The recovery of the global economy continues: Maintaining business continuity remains the key
While the COVID-19 pandemic remains one of the biggest challenges for businesses, the global economy is recovering. According to the Atradius Economic Research study from August 2021, losses have already been recovered in the second quarter of this year and the economy is expected to grow by 6.2 percent in the coming months. However, the level of recovery varies, in part due to uneven vaccination rates across countries and with the Delta variant being the main threat to recovery. At the same time, we anticipate that the number of corporate insolvencies worldwide will increase as many temporary measures to prevent insolvencies are phased out.
Although the global incidence rate of COVID-19 is increasing as more infectious variants spreads, public and economic sentiment is improving and the trade recovery continues. We estimate that global GDP will grow by 6.2 percent in 2021 and we forecast 4.7 percent growth for 2022. The Delta variant and slowed down vaccination rollouts in some countries remain the main risks for recovery.
According to the Atradius Economic Research, global merchandise trade has surpassed pre-pandemic levels, with the 12-month rolling average growing 3.5 percent y-o-y in May 2021. We expect that this revival will continue in the near term, but will lose some momentum. At the same time, the risk of rising inflation remains high, especially in emerging markets. This forces central banks to tighten the monetary policy, which holds back the recovery and threatens economic growth.
Eurozone and UK forecast
In connection with the follow-up of the vaccination program and the good situation in Europe, the lifting of further restrictions and, consequently, greater optimism among the public can be expected in the upcoming months. According to the European Sentiment Indicator (ESI), calculated by the European Commission, the sentiment of Europeans remains high. The index grew in July this year to 118.9, which is well above the neutral level of 100.
On the other hand, the eurozone inflation rate rose, reaching 2 percent y-o-y in May, its highest level since late 2018. Still, the European Central Bank is expected to continue its loose monetary policy – we do not expect the ECB to raise interest rates before mid-2024.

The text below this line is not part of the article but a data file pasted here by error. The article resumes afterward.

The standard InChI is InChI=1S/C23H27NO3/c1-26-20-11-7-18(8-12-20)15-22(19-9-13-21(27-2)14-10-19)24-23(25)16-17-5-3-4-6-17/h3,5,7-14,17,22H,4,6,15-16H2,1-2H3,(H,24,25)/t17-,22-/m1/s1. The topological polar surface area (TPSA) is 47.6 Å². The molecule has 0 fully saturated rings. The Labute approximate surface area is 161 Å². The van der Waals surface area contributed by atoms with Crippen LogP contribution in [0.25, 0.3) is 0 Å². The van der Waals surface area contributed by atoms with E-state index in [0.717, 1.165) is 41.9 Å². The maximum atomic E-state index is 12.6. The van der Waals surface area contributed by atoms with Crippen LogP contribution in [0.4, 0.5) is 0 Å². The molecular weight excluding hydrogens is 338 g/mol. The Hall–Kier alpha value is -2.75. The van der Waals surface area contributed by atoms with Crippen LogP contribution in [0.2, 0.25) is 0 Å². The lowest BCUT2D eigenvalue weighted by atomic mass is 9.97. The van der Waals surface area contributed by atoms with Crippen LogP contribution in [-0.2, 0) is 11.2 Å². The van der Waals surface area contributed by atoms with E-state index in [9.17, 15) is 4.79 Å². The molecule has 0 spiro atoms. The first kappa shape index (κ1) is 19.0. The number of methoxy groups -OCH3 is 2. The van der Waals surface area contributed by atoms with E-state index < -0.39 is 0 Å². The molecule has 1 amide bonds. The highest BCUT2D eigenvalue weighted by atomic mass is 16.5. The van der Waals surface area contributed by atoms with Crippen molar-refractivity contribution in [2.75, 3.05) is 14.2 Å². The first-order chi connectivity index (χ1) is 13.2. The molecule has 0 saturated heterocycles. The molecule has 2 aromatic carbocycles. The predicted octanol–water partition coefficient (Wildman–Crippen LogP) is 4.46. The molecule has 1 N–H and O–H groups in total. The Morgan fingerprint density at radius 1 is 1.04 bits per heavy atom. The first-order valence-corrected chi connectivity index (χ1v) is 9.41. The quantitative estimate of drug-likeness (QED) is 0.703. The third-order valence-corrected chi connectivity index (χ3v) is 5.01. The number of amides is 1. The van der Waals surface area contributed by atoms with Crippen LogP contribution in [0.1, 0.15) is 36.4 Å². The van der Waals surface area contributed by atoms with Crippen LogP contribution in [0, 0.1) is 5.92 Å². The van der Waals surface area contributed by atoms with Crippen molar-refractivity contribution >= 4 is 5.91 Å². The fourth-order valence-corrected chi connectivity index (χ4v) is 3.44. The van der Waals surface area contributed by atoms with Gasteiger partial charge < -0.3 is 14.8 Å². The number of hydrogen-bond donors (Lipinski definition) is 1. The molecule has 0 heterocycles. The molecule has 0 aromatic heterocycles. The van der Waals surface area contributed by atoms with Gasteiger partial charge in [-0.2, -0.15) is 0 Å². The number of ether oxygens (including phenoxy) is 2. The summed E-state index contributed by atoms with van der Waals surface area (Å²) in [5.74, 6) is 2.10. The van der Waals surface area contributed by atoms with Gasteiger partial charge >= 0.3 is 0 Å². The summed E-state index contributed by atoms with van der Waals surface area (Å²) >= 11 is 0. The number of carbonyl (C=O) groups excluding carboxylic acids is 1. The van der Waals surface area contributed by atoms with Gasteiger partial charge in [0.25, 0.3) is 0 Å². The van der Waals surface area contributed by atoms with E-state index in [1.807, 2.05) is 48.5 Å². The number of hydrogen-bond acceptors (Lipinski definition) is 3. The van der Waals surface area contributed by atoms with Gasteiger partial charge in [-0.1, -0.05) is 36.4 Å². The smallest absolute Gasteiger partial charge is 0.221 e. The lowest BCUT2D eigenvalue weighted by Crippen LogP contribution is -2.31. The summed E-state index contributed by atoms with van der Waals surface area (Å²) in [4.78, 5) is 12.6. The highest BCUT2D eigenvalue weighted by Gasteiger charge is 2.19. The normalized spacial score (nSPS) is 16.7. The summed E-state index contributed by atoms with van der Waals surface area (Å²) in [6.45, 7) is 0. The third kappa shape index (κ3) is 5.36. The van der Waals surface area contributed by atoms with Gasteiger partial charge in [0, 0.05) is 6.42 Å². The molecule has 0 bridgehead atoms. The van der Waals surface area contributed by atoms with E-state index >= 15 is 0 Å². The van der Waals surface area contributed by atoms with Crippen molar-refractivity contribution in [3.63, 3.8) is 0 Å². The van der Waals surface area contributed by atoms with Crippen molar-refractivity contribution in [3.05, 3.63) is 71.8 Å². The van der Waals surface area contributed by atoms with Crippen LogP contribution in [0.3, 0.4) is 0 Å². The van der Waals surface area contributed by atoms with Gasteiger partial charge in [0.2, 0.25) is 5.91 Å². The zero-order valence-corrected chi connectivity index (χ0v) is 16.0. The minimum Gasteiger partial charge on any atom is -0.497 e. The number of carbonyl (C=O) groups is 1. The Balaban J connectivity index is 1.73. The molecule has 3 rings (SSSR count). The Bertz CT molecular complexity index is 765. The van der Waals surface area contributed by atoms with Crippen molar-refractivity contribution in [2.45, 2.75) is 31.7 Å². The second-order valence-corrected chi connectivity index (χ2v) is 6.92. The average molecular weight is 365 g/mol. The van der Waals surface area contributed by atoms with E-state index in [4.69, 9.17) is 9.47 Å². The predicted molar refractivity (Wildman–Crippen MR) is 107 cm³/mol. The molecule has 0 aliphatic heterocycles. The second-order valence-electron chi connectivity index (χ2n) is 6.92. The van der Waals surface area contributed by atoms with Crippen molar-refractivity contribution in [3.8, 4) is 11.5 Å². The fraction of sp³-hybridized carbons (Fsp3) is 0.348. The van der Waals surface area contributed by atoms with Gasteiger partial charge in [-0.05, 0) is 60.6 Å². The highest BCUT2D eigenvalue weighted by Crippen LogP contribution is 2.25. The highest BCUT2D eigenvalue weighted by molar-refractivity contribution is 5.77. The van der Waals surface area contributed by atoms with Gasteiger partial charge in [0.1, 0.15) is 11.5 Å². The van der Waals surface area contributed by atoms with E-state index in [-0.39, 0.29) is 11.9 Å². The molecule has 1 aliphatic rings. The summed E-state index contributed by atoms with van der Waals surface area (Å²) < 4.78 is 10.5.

Our prediction is that the UK economy will grow by as much as 7.3 percent, but will not reach pre-pandemic size before 2022. Consumers are driving the recovery in the UK, with strong growth particularly in the hospitality sectors. This momentum is expected to continue. Government-sponsored loan programs have helped to keep corporate insolvencies low, and job retention programs have prevented unemployment from rising significantly.
The bankruptcy problem will intensify
The key to surviving the crisis is maintaining financial liquidity of companies. Although late payments are a normal occurrence in business, they can turn into serious financial troubles in the long run – payment backlogs are one of the most common causes of liquidity loss and, as a result, company bankruptcy. The gravity of the situation is evidenced by the fact that governments around the world have launched assistance programs to minimize business losses and protect trade from collapsing. Among the solutions implemented by European Union countries, one of the most important was the program supporting clients of trade credit insurers.
As it turned out, the governments’ actions did work. The widely expected increase in bankruptcies that was announced at the start of the pandemic did not occur in 2020. Although many companies struggled with payment gridlocks, the number of corporate insolvencies declined in most markets – the global decline amounted to 14 percent and was particularly noticeable in Europe and Asia, and slightly less in North America. New government policies in response to the crisis, including fiscal support for companies as well as a change in the rules of bankruptcy proceedings, were responsible for this decline.
At the moment, we are forecasting a reversal of this situation and a 12 percent increase in global insolvencies by the end of the year. The ongoing easing of restrictions is leading to a gradual return of the economy to normality. In most countries, this will likely result in the withdrawal of fiscal support and a return to previous insolvency rules. With the exception of Australia, Japan and Sweden, which still maintain very low levels of insolvencies, most markets will see an increase in corporate insolvencies this year.
Interested in this article?
The full text is available in the September ’21 issue of Credit Manager Magazine.
Author of the article:
Atradius is one of the world’s largest providers of trade credit insurance and credit management services. The Atradius Group holds approximately 26 percent of the global trade credit insurance market. Our business is conducted in 160 offices located in more than 50 countries around the world. Atradius currently employs over 3,300 people, while generating revenues of over 2 billion euro. In addition to credit insurance, we also offer international debt collection services through Atradius Collections. Atradius has been present in Poland since 2004, operating in the field of debt insurance for corporate clients and, through Atradius Collections, debt collection.